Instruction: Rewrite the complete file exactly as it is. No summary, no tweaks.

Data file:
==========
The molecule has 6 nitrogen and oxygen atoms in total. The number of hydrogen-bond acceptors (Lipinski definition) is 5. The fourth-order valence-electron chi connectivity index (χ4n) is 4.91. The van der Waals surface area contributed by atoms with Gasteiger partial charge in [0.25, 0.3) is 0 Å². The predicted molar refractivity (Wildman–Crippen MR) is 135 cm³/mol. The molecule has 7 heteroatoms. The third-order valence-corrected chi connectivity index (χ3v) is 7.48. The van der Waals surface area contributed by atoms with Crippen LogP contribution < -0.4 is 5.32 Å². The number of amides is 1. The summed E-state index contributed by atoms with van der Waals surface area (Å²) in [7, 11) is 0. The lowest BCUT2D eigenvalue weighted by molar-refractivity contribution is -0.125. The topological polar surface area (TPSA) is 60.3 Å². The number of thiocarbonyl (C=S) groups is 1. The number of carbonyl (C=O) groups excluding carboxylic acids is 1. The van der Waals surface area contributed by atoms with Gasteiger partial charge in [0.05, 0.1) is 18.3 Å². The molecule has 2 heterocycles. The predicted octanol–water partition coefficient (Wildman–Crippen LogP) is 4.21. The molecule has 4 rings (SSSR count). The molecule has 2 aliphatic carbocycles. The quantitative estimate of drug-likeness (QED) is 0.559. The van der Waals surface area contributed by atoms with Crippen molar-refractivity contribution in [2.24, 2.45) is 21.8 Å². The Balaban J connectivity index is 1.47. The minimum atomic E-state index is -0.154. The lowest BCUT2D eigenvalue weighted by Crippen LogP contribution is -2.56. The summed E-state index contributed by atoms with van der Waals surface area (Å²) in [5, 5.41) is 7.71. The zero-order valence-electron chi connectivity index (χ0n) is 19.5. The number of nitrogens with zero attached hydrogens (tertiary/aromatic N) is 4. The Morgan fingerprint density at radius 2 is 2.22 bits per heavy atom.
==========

The molecule has 6 nitrogen and oxygen atoms in total. The number of hydrogen-bond acceptors (Lipinski definition) is 5. The fourth-order valence-electron chi connectivity index (χ4n) is 4.91. The van der Waals surface area contributed by atoms with Gasteiger partial charge in [0.25, 0.3) is 0 Å². The predicted molar refractivity (Wildman–Crippen MR) is 135 cm³/mol. The molecule has 7 heteroatoms. The third-order valence-corrected chi connectivity index (χ3v) is 7.48. The van der Waals surface area contributed by atoms with Crippen LogP contribution < -0.4 is 5.32 Å². The number of amides is 1. The summed E-state index contributed by atoms with van der Waals surface area (Å²) in [7, 11) is 0. The lowest BCUT2D eigenvalue weighted by molar-refractivity contribution is -0.125. The topological polar surface area (TPSA) is 60.3 Å². The number of thiocarbonyl (C=S) groups is 1. The number of carbonyl (C=O) groups excluding carboxylic acids is 1. The van der Waals surface area contributed by atoms with Gasteiger partial charge in [0.05, 0.1) is 18.3 Å². The molecule has 2 heterocycles. The predicted octanol–water partition coefficient (Wildman–Crippen LogP) is 4.21. The molecule has 4 rings (SSSR count). The molecule has 2 aliphatic carbocycles. The quantitative estimate of drug-likeness (QED) is 0.559. The van der Waals surface area contributed by atoms with Crippen molar-refractivity contribution in [2.24, 2.45) is 21.8 Å². The Balaban J connectivity index is 1.47. The minimum atomic E-state index is -0.154. The lowest BCUT2D eigenvalue weighted by Crippen LogP contribution is -2.56. The summed E-state index contributed by atoms with van der Waals surface area (Å²) in [5, 5.41) is 7.71. The zero-order valence-electron chi connectivity index (χ0n) is 19.5. The number of nitrogens with zero attached hydrogens (tertiary/aromatic N) is 4. The Morgan fingerprint density at radius 2 is 2.22 bits per heavy atom.